When I was a little girl, my elementary school had an event called “Character Day”. Everyone had to dress up in a costume depicting their favorite character from a book. We would choose a book from the library (but we were welcome to choose a book we read outside of school) and a week later we would dress up and present to the class why we picked this character. Each class would vote for their favorite character and that child would present in front of the entire school. So, at the end of the day, fourteen children would stand on stage, two from each grade, representing their individual classes.
What I remember most about that day was the excitement I felt when I saw the older kids present. These were characters I hadn’t heard of yet. Books I couldn’t even begin to imagine reading. These were hard books and someday I was going to read them and know their characters too.
When I think of “Character Day” now, I think how special my elementary school was, to honor books and characters the way they did. It was the smallest school in the district and, due to budget cuts, it closed a year before I graduated. I had to go to another school and I never got a chance to participate in Character Day as an ‘older kid’.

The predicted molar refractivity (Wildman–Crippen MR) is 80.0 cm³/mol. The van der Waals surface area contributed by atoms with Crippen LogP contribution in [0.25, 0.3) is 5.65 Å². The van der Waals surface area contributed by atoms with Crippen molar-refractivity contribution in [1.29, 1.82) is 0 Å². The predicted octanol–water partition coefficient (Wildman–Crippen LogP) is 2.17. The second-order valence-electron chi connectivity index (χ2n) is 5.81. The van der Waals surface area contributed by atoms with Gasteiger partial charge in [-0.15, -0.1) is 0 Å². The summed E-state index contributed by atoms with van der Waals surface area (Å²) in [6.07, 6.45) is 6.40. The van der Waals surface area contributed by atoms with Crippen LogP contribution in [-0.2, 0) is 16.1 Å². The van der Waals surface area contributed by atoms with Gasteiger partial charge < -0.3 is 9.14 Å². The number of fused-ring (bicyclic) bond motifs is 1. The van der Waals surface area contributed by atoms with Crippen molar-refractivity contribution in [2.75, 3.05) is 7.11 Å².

But, my senior year of high school, at an awards banquet, they honored the top 10% of the graduating class. We were grouped by what elementary school we had went to. Since our original elementary school had closed, our school was not represented, but we petitioned (and won) to be grouped as: Willett Avenue students. Because out of 35 students in that top percent, 10 of them had originally went to Willett Avenue. We were one of the largest groups of students at the banquet and our group included the valedictorian. Considering that there were only about 30 students that had even gone to Willett Avenue in my entire graduating class, I consider that a major achievement. A testament to a place that held events like “Character Day” and honored learning in such a unique and fun way.
The photo above is a cement turtle that still stands outside of the school (I believe it is now a school for disabled children). The turtle was our mascot, proving that slow and steady does indeed win the race.